The PC-based controls entering the market today provide a more seamless and less expensive approach to integrating computers into the shop, and there are several third-party packages available to run on them. The term "third-party package" includes a wide variety of products. Some are made up of only software, others only hardware, and still others are a combination of both. This article describes some of the more common packages being integrated into PC-based CNCs today and discusses their uses and benefits to the shop.
Norton pcANYWHERE—This is a PC third-party software package from Symantec Corp. that allows a user at one PC to connect to another PC, and then work as if there. It works through a modem or a local area network connection and is a good solution for companies that wish to connect PC-based CNC machines to the shop office or to remote technical centers. This software package provides the capability needed for monitoring a machine's status to get information such as feed and speed override values, alert and diagnostic history records, part program information, tool data, and so on.
GageTalker—GageTalker Cimworks Visual SPC is a third-party data collection software package designed with the factory floor in mind to reflect how the factory floor runs and how managers work. It is a Windows-based package designed to manage data collection.
Many shops have shown interest in the GageTalker portion of this package, which provides the ability to interface a gage to a PC-based CNC through a serial port connection. Once the gage data is collected, this package provides a wide range of standard statistical calculation such as CPK, PPK, CPM, X-Bar and Sigma. When the package is combined with a "Visual Designer's Report Generator," a user can select statistics and charts to meet a customer's request to supply customized traceability and event information about parts and the process in printed form.
CIMpro/WIN 32—This is a CNC programming system, supplied by Intercim Corp., which consists of an APT processor, postprocessor, and tool path verification for machines up to five axes.
CIMpro is a desirable package for shops that have a wide variety of CNC machines combined with a wide variety of parts that are expected to be run on any available machine. With CIMpro running in a PC- based CNC, a generic source code can be downloaded to the next available machine where it is processed and postprocessed in seconds in the control, creating a unique part program for that machine. CIMpro only maintains the generic source files, greatly reducing the number of files to be stored and maintained.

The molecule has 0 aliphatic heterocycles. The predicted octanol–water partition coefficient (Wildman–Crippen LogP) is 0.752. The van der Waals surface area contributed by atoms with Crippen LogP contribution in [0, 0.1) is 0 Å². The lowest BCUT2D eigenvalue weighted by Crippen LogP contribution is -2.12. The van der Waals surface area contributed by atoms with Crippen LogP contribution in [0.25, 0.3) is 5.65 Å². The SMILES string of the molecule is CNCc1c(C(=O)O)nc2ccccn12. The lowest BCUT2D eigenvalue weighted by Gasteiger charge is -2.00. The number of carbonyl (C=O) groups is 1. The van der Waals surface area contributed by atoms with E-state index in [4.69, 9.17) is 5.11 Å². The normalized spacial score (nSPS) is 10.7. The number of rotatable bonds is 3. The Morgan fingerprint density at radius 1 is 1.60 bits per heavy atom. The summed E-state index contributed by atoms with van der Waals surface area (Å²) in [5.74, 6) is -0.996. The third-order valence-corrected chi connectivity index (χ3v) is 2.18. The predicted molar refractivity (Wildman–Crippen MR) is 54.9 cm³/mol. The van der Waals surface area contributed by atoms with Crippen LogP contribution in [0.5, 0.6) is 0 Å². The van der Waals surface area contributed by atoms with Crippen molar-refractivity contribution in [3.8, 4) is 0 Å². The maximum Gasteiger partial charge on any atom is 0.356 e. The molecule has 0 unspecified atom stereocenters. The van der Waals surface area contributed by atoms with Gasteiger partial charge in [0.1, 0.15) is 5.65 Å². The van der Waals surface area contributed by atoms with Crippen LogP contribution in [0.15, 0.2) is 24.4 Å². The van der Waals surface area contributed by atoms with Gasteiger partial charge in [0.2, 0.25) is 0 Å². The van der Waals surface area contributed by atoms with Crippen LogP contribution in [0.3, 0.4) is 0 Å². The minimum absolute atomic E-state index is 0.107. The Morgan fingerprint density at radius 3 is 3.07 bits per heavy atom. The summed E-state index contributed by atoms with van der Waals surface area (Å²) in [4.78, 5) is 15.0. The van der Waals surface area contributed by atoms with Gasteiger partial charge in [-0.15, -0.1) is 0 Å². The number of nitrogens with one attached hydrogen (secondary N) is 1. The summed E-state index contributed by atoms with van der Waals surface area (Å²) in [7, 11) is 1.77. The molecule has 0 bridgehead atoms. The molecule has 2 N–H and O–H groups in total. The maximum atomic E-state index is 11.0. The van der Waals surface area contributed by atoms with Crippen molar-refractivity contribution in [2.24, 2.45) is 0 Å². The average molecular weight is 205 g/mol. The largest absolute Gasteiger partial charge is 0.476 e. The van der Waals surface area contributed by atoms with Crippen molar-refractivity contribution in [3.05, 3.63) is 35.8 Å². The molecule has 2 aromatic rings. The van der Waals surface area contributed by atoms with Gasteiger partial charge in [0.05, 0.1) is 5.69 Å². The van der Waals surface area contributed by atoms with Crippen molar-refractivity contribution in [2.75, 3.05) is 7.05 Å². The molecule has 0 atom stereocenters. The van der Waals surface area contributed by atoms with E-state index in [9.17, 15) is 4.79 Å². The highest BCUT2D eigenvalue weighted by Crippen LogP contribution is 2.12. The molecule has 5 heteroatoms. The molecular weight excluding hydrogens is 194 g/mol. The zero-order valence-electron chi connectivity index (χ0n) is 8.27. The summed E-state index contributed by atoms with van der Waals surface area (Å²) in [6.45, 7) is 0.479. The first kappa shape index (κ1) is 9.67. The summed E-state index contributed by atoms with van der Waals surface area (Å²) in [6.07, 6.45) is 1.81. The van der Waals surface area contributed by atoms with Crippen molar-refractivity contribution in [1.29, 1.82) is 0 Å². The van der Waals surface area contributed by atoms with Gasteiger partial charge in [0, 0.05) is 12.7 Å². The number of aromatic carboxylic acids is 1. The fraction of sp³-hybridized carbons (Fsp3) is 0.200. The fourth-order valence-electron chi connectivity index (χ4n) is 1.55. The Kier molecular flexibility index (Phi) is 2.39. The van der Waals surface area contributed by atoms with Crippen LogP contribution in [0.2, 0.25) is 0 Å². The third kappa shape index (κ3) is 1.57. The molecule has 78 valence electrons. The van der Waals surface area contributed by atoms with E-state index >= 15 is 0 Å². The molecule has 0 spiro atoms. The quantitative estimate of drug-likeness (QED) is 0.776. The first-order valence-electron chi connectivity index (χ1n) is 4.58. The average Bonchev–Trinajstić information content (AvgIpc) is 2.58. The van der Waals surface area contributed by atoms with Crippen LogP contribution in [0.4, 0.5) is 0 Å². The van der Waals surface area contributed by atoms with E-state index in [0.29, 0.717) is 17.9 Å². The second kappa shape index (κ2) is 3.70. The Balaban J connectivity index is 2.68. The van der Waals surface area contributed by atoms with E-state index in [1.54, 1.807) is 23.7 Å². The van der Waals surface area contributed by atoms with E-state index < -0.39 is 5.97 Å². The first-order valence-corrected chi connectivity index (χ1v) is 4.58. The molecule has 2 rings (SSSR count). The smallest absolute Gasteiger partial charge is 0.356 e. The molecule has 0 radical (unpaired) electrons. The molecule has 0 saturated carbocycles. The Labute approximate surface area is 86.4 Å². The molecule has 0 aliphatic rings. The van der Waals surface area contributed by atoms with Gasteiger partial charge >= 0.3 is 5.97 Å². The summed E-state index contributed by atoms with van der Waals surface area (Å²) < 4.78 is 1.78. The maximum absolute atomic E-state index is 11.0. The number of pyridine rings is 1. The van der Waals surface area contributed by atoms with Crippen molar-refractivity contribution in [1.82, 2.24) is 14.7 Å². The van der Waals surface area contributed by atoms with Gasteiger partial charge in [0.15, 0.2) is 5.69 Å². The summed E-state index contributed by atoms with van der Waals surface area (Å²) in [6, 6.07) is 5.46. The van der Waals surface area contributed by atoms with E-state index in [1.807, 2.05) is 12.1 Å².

Quickscan Barcode Reader—This is a hardware package manufactured by PSC, Inc. that includes a hand-held barcode reader and "y" connector cable for splicing into a standard PC keyboard. For PC controls that utilize a standard PC keyboard, the barcode reader becomes a fast and efficient way of entering data into a control. Barcode input may be substituted for entering any data that is input through a "data entry window" where an operator is expected to enter an alpha or numeric combination of characters from the keyboard. Possibilities for using the barcode reader are selecting a part program, entering tool data, entering fixture offsets, and so on.
QuickCam and CU-SeeMe—These consist of a combination hardware/software package provided by two different companies. This package has become very popular with PC desktop users and is now finding its way into the shop. QuickCam VC is a small low cost video camera manu-factured by Connectix, Inc. that interfaces to a PC through the parallel port. CU-SeeMe is a software package that enables PCs to record, send and display real-time images. CU-SeeMe software has recently been packaged with pcANYWHERE software. QuickCam and CU-SeeMe, along with an appropriate sound card, allow PC users to see and talk to each other.
This list of third-party packages is certainly not exhaustive in that almost any PC compatible third-party package is a good candidate for shop use in a PC-based control. There is little doubt that PC third-party package use will increase as creative shops find new and innovative ways of using these packages for solving manufacturing problems now that PC-based controls have made their integration possible.